22. Hypercortisolism Quickly Reversed With Oral Tx Oral osilodrostat (Isturisa) normalized cortisol levels in Cushing's disease patients who were ineligible for or not cured with pituitary surgery, according to the phase III LINC 3 trial. After 24 weeks of open-label treatment with twice-daily osilodrostat, 53% of patients (72 of 137; 95% CI 43.9-61.1) were able to maintain a complete response -- marked by mean 24-hour urinary free cortisol concentration of the upper limit of normal or below -- without any uptitration in dosage after the initial 12-week buildup phase, reported Rosario Pi
    1 point
  23. Hi Amanda, Based on what you posted, this is a slam dunk. If they don't diagnose you quickly you should go elsewhere. The lit recommends removing anything over 4 cm. You actually have convincing biochemical evidence with a rather high UFC and concurrent low ACTH (<10 pg/mL). I'm assuming you're using Quest for the UFC since he said it's not 2x high. Most people don't get to 2x on LC/MS-MS with mild/adrenal Cushing's. Let us know the dex results. The cutoff is 1.8 ug/dL.
    1 point
  24. Family's Despair over Rare Disease Exclusive By Benjamin Parkes THE family of a Chippenham man who died of a rare hormonal disorder have told of the despair his illness caused before it was diagnosed. An inquest held in Flax Bourton on Tuesday ruled that John Goacher, 51, of Stonelea Close, died of natural causes on May 18 last year, after having surgery at Frenchay Hospital in Bristol. The operation was intended to ease the symptoms of Cushing's Disease, which included obesity, a rounded face, increased fat around the neck and thinning arms and legs. Cushing's is a disorder that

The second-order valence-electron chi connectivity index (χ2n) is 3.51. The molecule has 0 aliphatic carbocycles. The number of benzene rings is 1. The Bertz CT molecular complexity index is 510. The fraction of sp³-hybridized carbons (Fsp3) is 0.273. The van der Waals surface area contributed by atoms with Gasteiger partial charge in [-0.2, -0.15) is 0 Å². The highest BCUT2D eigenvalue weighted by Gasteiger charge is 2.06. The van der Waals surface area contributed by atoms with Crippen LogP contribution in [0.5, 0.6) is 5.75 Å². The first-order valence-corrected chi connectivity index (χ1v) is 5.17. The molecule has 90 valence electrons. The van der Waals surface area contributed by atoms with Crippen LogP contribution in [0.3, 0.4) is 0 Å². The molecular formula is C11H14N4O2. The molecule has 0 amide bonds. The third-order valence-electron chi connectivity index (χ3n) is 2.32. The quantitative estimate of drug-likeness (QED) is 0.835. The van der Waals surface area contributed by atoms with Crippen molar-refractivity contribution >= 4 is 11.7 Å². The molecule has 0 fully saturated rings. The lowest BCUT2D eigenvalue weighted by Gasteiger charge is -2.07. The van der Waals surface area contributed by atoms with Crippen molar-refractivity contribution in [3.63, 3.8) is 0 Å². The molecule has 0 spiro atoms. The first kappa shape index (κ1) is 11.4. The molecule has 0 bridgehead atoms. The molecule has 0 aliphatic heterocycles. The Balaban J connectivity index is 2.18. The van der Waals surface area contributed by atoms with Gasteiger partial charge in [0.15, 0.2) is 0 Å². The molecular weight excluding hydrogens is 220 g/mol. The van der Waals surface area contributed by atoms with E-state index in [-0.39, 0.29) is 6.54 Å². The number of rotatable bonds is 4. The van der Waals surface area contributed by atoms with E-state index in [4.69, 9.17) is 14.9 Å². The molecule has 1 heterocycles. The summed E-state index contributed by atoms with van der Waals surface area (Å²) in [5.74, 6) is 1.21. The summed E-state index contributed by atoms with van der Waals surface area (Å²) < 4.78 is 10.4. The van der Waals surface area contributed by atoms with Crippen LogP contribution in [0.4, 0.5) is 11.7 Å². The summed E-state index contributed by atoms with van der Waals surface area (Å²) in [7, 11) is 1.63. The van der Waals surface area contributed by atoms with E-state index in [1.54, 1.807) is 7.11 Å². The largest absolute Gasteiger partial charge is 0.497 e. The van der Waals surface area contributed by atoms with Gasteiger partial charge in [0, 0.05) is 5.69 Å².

1 point
  25. Thank you so much for sharing your dad's story, Andy. What a sad, difficult one it is. I know when Dr. Cushing was originally testing people for Cushing's disease, he found some of his early patients in the circus (bearded woman, etc) and other patients have been in mental wards before their diagnosis. This disease, especially untreated, can really cause havoc in all aspects of a person's life. I hope you and your family have been able to find some peace since the original article.
    1 point
  26. Presented by Jamie J. Van Gompel, M.D., B.S., Professor in Neurosurgery and Otolaryngology specializing in endoscopic/open skull base focusing on Pituitary tumors as well as Epilepsy at the Mayo Clinic in Rochester, Minnesota, USA and Garret W. Choby, M.D., a fellowship-trained rhinologist and endoscopic skull base surgeon practicing at the Mayo Clinic. Objectives: - Understand the additional considerations that are key to performing endonasal surgery during the COVID pandemic - Identify the practice changes that are allowing pituitary surgery to proceed
    1 point
  27. A diagnostic technique called bilateral inferior petrosal sinus sampling (BIPSS), which measures the levels of the adrenocorticotropic hormone (ACTH) produced by the pituitary gland, should only be used to diagnose cyclic Cushing’s syndrome patients during periods of cortisol excess, a case report shows. When it is used during a spontaneous remission period of cycling Cushing’s syndrome, this kind of sampling can lead to false results, the researchers found. The study, “A pitfall of bilateral inferior petrosal sinus sampling in cyclic Cushing’s syndrome,” was published in BMC Endocri
    1 point